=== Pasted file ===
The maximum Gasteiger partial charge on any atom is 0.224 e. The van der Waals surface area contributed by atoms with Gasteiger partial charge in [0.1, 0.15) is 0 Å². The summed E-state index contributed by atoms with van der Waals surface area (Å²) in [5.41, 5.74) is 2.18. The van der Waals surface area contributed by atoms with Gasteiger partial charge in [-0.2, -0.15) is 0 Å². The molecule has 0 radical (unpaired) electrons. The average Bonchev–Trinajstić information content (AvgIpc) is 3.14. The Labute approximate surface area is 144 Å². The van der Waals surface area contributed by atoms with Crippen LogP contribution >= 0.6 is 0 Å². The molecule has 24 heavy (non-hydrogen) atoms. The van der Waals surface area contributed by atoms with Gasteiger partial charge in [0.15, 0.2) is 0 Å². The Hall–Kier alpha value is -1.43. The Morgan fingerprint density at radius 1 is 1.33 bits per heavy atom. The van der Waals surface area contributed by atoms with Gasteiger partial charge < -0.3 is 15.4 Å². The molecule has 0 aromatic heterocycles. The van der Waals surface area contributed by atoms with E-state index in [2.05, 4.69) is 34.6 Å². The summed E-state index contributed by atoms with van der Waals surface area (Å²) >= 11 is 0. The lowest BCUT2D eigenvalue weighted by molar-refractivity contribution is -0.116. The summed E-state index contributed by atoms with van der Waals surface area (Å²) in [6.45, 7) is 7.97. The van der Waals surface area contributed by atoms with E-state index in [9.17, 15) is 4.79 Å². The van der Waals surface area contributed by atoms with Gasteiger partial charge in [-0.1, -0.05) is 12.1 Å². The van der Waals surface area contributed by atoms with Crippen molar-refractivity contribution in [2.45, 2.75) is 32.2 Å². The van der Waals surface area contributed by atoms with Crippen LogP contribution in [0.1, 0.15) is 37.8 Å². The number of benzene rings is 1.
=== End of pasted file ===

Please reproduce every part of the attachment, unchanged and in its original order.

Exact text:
The maximum Gasteiger partial charge on any atom is 0.224 e. The van der Waals surface area contributed by atoms with Gasteiger partial charge in [0.1, 0.15) is 0 Å². The summed E-state index contributed by atoms with van der Waals surface area (Å²) in [5.41, 5.74) is 2.18. The van der Waals surface area contributed by atoms with Gasteiger partial charge in [-0.2, -0.15) is 0 Å². The molecule has 0 radical (unpaired) electrons. The average Bonchev–Trinajstić information content (AvgIpc) is 3.14. The Labute approximate surface area is 144 Å². The van der Waals surface area contributed by atoms with Crippen LogP contribution >= 0.6 is 0 Å². The molecule has 24 heavy (non-hydrogen) atoms. The van der Waals surface area contributed by atoms with Gasteiger partial charge in [0.15, 0.2) is 0 Å². The Hall–Kier alpha value is -1.43. The Morgan fingerprint density at radius 1 is 1.33 bits per heavy atom. The van der Waals surface area contributed by atoms with Gasteiger partial charge < -0.3 is 15.4 Å². The molecule has 0 aromatic heterocycles. The van der Waals surface area contributed by atoms with E-state index in [2.05, 4.69) is 34.6 Å². The summed E-state index contributed by atoms with van der Waals surface area (Å²) >= 11 is 0. The lowest BCUT2D eigenvalue weighted by molar-refractivity contribution is -0.116. The summed E-state index contributed by atoms with van der Waals surface area (Å²) in [6.45, 7) is 7.97. The van der Waals surface area contributed by atoms with E-state index in [9.17, 15) is 4.79 Å². The van der Waals surface area contributed by atoms with Gasteiger partial charge in [-0.1, -0.05) is 12.1 Å². The van der Waals surface area contributed by atoms with Crippen molar-refractivity contribution in [2.45, 2.75) is 32.2 Å². The van der Waals surface area contributed by atoms with Crippen LogP contribution in [0.1, 0.15) is 37.8 Å². The number of benzene rings is 1.